Scientific Program

Conference Series Ltd invites all the participants across the globe to attend 4th World Congress and Expo on Applied Microbiology Las Vegas, USA.

Day 2 :

OMICS International Applied Microbe 2016 International Conference Keynote Speaker Galyna Kufryk photo

Galyna Kufryk holds a MS in Microbiology and a PhD in Biology and completed her Postdoctoral studies at Arizona State University, USA. She is a Professor of Biology at Grand Canyon University in Phoenix, AZ. Her research and publications are focused on genetics and biochemistry of cyanobacteria.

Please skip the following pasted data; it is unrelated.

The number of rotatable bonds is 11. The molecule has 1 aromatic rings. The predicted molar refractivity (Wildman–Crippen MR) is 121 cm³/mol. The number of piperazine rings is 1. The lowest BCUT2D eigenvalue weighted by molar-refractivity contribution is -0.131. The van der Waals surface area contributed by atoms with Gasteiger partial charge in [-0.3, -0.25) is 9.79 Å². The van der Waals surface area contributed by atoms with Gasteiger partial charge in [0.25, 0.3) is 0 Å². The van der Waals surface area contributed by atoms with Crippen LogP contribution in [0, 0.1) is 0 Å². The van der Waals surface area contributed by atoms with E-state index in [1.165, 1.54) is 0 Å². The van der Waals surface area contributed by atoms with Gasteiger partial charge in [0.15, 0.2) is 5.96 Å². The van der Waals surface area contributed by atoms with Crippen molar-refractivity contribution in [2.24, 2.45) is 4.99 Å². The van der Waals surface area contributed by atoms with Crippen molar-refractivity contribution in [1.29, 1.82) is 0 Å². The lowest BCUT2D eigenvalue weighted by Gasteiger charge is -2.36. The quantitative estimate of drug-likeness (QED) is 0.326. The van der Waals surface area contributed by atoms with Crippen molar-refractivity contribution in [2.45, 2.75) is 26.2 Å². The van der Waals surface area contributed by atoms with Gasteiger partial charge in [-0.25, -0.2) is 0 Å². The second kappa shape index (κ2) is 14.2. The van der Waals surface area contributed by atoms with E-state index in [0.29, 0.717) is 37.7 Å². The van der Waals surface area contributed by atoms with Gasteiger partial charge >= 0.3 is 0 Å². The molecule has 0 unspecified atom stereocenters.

Since 1970s, the continuous interest to the production and application of biofuels was maintained by the need to reduce the use of non-renewable energy sources. While the majority of the research was focused on the carbon-based biofuels, such as bioethanol, biodiesel, jet fuel, etc., such types of biofuels had the same problem as their fossil counterparts: They were producing atmospheric pollutants and creating a green house effect. The cleaner alternative was biohydrogen. Hydrogen can be produced by multiple groups of microorganisms. Among the least expensive producers are cyanobacteria that utilize the solar energy for the accumulation of biomass and biohydrogen. Cyanobacteria can be grown in open systems as well as in bioreactors and their nutritional needs as photoautotrophic microorganisms are extremely simple. The production facilities can be placed in the areas that are not competing with agricultural and recreational land and maintained at a reasonably low cost. This makes cyanobacteria a very attractive system for the production of biohydrogen and other biofuels. About 40 strains of cyanobacteria are naturally capable of hydrogen production by the way of direct and indirect biophotolysis. Diazotrophic cyanobacteria have an additional hydrogen-producing mechanism via nitrogenase. Genetic engineering of cyanobacterial strains offers an opportunity to increase the hydrogen production level. Current efforts in the field include metabolic engineering, expression of heterologous hydrogenases, mutagenesis of uptake hydrogenases and bidirectional hydrogenase, etc. While many obstacles remain, the increase in the hydrogen-producing capacity of bioengineered cyanobacteria is encouraging the further research and potential applications of cyanobacteria as biofuel producers.